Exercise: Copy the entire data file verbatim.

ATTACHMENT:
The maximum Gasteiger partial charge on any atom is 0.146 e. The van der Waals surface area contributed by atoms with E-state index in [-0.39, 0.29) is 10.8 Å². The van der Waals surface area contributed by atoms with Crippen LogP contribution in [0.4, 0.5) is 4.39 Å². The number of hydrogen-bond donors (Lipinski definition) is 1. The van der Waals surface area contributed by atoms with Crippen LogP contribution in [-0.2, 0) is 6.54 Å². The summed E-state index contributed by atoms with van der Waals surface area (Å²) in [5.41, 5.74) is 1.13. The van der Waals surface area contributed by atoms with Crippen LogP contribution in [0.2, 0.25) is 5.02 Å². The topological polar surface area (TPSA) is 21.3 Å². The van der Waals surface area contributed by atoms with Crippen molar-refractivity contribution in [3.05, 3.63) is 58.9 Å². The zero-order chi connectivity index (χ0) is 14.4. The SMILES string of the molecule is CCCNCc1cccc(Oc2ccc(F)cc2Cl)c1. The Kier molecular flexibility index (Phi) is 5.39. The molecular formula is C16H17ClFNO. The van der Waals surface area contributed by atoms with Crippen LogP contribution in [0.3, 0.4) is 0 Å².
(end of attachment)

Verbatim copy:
The maximum Gasteiger partial charge on any atom is 0.146 e. The van der Waals surface area contributed by atoms with E-state index in [-0.39, 0.29) is 10.8 Å². The van der Waals surface area contributed by atoms with Crippen LogP contribution in [0.4, 0.5) is 4.39 Å². The number of hydrogen-bond donors (Lipinski definition) is 1. The van der Waals surface area contributed by atoms with Crippen LogP contribution in [-0.2, 0) is 6.54 Å². The summed E-state index contributed by atoms with van der Waals surface area (Å²) in [5.41, 5.74) is 1.13. The van der Waals surface area contributed by atoms with Crippen LogP contribution in [0.2, 0.25) is 5.02 Å². The topological polar surface area (TPSA) is 21.3 Å². The van der Waals surface area contributed by atoms with Crippen molar-refractivity contribution in [3.05, 3.63) is 58.9 Å². The zero-order chi connectivity index (χ0) is 14.4. The SMILES string of the molecule is CCCNCc1cccc(Oc2ccc(F)cc2Cl)c1. The Kier molecular flexibility index (Phi) is 5.39. The molecular formula is C16H17ClFNO. The van der Waals surface area contributed by atoms with Crippen LogP contribution in [0.3, 0.4) is 0 Å².